Repository hosted by TU Delft Library

Home · Contact · About · Disclaimer ·

Weight fluctuation during childhood and cardiometabolic risk at young adulthood

Publication files not online:

Author: Langenberg, D. van de · Hoekstra, T. · Twisk, J.W.R. · Wouwe, J.P. van · Hirasing, R.A. · Renders, C.M. · Kroon, M.L.A. de
Source:Journal of Pediatrics, 2, 166, 313-318.e1
Identifier: 522528
doi: doi:10.1016/j.jpeds.2014.10.012
Keywords: Health · Adult · Adulthood · Body mass · Cardiometabolic risk · Child · Female · Human · Major clinical study · Male · Metabolic syndrome X · Obesity · Prospective study · Sex difference · Waist circumference · Waist to height ratio · Weight fluctuation · Young adult · Healthy for Life · Healthy Living · Life · CH - Child Health · ELSS - Earth, Life and Social Sciences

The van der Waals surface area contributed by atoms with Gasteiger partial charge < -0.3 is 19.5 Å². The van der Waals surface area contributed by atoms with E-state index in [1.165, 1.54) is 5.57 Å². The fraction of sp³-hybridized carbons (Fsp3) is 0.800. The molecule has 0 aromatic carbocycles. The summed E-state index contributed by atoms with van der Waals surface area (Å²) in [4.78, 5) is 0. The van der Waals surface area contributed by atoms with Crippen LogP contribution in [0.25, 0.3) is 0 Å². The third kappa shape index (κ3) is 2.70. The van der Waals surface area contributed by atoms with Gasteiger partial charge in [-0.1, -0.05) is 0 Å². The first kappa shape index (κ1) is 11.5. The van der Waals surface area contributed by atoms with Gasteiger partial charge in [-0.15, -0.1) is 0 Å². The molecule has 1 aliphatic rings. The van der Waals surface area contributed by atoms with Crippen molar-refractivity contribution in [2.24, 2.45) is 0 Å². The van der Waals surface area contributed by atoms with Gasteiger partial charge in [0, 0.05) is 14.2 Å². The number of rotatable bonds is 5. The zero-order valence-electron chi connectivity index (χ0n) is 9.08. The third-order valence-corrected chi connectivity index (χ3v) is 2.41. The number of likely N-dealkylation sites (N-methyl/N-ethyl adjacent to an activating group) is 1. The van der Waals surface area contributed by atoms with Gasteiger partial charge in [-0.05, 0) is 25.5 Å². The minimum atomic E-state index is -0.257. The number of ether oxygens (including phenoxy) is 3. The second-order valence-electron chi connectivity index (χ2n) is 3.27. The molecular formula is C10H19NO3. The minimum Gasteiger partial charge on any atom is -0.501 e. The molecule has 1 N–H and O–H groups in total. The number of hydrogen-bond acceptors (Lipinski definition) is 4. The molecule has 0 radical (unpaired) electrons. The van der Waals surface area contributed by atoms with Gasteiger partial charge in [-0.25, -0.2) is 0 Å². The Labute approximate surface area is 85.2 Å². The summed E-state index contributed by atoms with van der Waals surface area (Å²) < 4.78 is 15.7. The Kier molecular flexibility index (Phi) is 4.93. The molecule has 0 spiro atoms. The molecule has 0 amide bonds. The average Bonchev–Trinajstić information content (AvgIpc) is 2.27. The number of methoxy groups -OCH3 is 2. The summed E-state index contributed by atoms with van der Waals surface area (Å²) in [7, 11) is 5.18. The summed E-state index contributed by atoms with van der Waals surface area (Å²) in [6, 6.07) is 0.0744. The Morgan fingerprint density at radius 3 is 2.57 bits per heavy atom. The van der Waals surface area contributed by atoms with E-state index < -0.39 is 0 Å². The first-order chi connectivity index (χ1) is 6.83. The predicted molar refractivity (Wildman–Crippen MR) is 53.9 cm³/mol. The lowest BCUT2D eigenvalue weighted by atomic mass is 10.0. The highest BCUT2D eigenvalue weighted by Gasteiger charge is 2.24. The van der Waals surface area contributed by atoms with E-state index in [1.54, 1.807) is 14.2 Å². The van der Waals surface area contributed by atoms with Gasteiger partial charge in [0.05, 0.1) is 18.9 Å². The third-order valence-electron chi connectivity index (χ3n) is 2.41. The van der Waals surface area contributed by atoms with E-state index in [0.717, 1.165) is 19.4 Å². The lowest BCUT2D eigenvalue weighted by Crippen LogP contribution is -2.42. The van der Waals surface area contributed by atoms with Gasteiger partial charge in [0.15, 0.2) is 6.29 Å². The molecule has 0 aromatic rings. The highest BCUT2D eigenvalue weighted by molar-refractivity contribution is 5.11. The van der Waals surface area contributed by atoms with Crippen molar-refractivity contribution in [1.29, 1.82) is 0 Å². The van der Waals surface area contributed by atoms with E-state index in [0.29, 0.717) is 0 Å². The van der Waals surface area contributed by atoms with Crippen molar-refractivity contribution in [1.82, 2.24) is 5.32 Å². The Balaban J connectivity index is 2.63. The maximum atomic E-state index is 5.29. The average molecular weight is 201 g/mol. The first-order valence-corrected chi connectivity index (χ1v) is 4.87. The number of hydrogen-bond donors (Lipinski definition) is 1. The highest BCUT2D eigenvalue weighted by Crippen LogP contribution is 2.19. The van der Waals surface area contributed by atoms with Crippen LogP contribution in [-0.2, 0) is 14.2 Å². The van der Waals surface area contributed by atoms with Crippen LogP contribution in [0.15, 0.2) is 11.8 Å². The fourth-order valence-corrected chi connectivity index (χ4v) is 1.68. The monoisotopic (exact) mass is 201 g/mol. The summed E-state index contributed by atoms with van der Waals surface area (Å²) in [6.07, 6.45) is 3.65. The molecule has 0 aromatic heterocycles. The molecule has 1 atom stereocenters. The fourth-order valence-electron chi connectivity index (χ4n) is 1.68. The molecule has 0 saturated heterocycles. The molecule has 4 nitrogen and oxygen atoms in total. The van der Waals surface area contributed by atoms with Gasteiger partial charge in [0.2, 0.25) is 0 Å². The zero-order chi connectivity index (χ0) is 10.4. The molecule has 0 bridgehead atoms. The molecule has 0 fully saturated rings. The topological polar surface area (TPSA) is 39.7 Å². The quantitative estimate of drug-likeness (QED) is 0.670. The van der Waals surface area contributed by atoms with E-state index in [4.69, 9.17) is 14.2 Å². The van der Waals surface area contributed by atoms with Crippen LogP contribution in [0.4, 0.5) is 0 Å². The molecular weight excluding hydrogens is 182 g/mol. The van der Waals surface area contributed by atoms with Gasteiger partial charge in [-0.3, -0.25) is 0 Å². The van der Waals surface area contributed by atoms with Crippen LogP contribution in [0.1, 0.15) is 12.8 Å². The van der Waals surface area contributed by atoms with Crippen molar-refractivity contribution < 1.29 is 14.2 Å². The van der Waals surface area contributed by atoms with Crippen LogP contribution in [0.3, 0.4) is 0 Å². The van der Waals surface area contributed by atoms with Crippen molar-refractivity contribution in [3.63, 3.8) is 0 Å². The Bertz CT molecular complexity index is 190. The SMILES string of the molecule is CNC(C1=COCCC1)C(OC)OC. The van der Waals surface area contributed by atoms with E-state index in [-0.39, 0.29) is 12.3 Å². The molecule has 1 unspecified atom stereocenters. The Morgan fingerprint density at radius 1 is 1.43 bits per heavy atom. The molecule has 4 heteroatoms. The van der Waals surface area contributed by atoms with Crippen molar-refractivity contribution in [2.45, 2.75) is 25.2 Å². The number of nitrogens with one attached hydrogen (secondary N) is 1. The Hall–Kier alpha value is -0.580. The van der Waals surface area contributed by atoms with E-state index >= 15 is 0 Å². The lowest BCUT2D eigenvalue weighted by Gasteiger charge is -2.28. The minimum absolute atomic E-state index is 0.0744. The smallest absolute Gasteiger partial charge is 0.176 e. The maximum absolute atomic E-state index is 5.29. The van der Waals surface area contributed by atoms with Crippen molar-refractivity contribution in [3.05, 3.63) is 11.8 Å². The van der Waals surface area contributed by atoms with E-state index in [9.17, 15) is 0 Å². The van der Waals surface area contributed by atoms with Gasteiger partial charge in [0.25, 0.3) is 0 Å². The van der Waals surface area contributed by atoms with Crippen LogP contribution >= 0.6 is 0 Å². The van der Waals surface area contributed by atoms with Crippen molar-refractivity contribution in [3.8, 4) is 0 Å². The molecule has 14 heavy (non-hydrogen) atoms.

Objectives To test the hypothesis that greater weight fluctuation between 2 and 6 years is associated with an increase in weight measures (such as body mass index [BMI]) and cardiometabolic risk in young adulthood. Study design Weight fluctuation (determined by BMI SD scores) was measured at least 3 times between the ages of 2 and 6 years in 166 girls and 116 boys from the Terneuzen Birth Cohort. Cardiometabolic risk factors in young adulthood include components of the metabolic syndrome and weight. The extent of weight fluctuation was determined by assessing each individual's SE (or variation) around each individual's linear regression slope (or weight slope). The obtained variation scores were subsequently related to adult BMI, other weight measures, and cardiometabolic risk factors. Results In girls, greater weight fluctuation between 2 and 6 years was statistically significantly related to greater adult weight measures (1.08; 95% CI 1.01-1.15) and nonsignificantly with the metabolic syndrome. For boys weight fluctuation was not associated with adult weight (1.04; 95% CI 0.97-1.11), but weight slope was statistically significantly associated with adult overweight. Conclusions The results suggest that weight fluctuations during early childhood are predictive for adult overweight in girls. For boys weight slope instead of weight fluctuation is predictive for adult overweight.